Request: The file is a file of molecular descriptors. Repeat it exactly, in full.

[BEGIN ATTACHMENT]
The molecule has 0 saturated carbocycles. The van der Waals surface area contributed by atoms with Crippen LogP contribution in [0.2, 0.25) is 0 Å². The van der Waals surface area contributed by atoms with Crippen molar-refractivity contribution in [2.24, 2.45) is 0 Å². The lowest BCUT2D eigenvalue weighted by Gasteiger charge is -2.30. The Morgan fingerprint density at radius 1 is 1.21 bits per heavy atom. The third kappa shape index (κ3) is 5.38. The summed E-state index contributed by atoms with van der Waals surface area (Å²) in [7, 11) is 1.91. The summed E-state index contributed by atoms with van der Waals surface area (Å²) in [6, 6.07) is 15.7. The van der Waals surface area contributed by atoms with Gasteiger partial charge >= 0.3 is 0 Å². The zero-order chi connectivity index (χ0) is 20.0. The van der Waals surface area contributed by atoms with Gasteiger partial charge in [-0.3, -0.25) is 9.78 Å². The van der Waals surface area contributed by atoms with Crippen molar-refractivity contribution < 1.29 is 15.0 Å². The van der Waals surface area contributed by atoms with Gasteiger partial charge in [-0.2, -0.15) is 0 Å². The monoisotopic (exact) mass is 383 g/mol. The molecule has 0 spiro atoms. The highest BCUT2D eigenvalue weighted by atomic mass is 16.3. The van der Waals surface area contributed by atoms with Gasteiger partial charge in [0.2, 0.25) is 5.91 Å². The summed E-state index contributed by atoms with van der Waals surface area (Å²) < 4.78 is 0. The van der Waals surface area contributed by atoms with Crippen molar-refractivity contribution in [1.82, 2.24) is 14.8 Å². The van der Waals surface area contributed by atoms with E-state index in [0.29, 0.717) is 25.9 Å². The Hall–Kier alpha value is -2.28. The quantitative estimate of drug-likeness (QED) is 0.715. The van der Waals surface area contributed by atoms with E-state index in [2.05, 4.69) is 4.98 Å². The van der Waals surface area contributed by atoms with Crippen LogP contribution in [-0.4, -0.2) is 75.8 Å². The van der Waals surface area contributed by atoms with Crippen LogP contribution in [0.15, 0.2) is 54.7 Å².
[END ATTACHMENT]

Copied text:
The molecule has 0 saturated carbocycles. The van der Waals surface area contributed by atoms with Crippen LogP contribution in [0.2, 0.25) is 0 Å². The van der Waals surface area contributed by atoms with Crippen molar-refractivity contribution in [2.24, 2.45) is 0 Å². The lowest BCUT2D eigenvalue weighted by Gasteiger charge is -2.30. The Morgan fingerprint density at radius 1 is 1.21 bits per heavy atom. The third kappa shape index (κ3) is 5.38. The summed E-state index contributed by atoms with van der Waals surface area (Å²) in [7, 11) is 1.91. The summed E-state index contributed by atoms with van der Waals surface area (Å²) in [6, 6.07) is 15.7. The van der Waals surface area contributed by atoms with Gasteiger partial charge >= 0.3 is 0 Å². The zero-order chi connectivity index (χ0) is 20.0. The van der Waals surface area contributed by atoms with Gasteiger partial charge in [-0.3, -0.25) is 9.78 Å². The van der Waals surface area contributed by atoms with Crippen molar-refractivity contribution < 1.29 is 15.0 Å². The van der Waals surface area contributed by atoms with Gasteiger partial charge in [-0.2, -0.15) is 0 Å². The monoisotopic (exact) mass is 383 g/mol. The molecule has 0 spiro atoms. The highest BCUT2D eigenvalue weighted by atomic mass is 16.3. The van der Waals surface area contributed by atoms with Gasteiger partial charge in [0.2, 0.25) is 5.91 Å². The summed E-state index contributed by atoms with van der Waals surface area (Å²) < 4.78 is 0. The van der Waals surface area contributed by atoms with Crippen molar-refractivity contribution in [1.82, 2.24) is 14.8 Å². The van der Waals surface area contributed by atoms with E-state index in [0.29, 0.717) is 25.9 Å². The Hall–Kier alpha value is -2.28. The quantitative estimate of drug-likeness (QED) is 0.715. The van der Waals surface area contributed by atoms with E-state index in [2.05, 4.69) is 4.98 Å². The van der Waals surface area contributed by atoms with Crippen LogP contribution in [-0.4, -0.2) is 75.8 Å². The van der Waals surface area contributed by atoms with Crippen LogP contribution in [0.15, 0.2) is 54.7 Å².